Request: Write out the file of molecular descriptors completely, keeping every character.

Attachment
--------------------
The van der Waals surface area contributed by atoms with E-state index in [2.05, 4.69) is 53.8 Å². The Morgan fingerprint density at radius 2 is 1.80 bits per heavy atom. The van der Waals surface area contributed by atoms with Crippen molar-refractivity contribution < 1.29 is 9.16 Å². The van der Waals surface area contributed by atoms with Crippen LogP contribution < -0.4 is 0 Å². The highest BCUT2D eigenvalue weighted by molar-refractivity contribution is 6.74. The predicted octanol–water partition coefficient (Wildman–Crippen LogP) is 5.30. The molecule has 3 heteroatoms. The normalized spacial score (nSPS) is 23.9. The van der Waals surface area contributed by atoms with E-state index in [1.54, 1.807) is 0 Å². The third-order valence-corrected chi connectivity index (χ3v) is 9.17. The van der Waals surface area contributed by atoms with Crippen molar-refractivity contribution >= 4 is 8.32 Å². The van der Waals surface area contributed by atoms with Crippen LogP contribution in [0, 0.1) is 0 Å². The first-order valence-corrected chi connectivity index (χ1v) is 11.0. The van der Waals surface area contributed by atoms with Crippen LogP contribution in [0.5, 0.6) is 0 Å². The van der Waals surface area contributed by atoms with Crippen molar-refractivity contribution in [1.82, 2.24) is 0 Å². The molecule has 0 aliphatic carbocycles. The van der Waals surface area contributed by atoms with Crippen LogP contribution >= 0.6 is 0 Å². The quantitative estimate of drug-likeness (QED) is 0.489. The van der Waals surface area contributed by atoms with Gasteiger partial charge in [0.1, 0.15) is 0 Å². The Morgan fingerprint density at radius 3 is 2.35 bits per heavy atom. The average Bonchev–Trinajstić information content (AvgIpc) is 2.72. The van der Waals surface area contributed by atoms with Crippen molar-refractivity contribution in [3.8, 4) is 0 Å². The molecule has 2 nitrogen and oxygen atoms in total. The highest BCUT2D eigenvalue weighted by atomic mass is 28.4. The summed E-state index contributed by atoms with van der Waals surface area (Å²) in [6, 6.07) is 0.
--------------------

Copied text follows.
The van der Waals surface area contributed by atoms with E-state index in [2.05, 4.69) is 53.8 Å². The Morgan fingerprint density at radius 2 is 1.80 bits per heavy atom. The van der Waals surface area contributed by atoms with Crippen molar-refractivity contribution < 1.29 is 9.16 Å². The van der Waals surface area contributed by atoms with Crippen LogP contribution < -0.4 is 0 Å². The highest BCUT2D eigenvalue weighted by molar-refractivity contribution is 6.74. The predicted octanol–water partition coefficient (Wildman–Crippen LogP) is 5.30. The molecule has 3 heteroatoms. The normalized spacial score (nSPS) is 23.9. The van der Waals surface area contributed by atoms with E-state index in [1.54, 1.807) is 0 Å². The third-order valence-corrected chi connectivity index (χ3v) is 9.17. The van der Waals surface area contributed by atoms with Crippen molar-refractivity contribution >= 4 is 8.32 Å². The van der Waals surface area contributed by atoms with Crippen LogP contribution in [0, 0.1) is 0 Å². The first-order valence-corrected chi connectivity index (χ1v) is 11.0. The van der Waals surface area contributed by atoms with Crippen LogP contribution in [0.5, 0.6) is 0 Å². The van der Waals surface area contributed by atoms with Crippen molar-refractivity contribution in [1.82, 2.24) is 0 Å². The molecule has 0 aliphatic carbocycles. The van der Waals surface area contributed by atoms with Crippen LogP contribution >= 0.6 is 0 Å². The quantitative estimate of drug-likeness (QED) is 0.489. The van der Waals surface area contributed by atoms with Gasteiger partial charge in [0.1, 0.15) is 0 Å². The Morgan fingerprint density at radius 3 is 2.35 bits per heavy atom. The average Bonchev–Trinajstić information content (AvgIpc) is 2.72. The van der Waals surface area contributed by atoms with Crippen molar-refractivity contribution in [3.8, 4) is 0 Å². The molecule has 2 nitrogen and oxygen atoms in total. The highest BCUT2D eigenvalue weighted by atomic mass is 28.4. The summed E-state index contributed by atoms with van der Waals surface area (Å²) in [6, 6.07) is 0.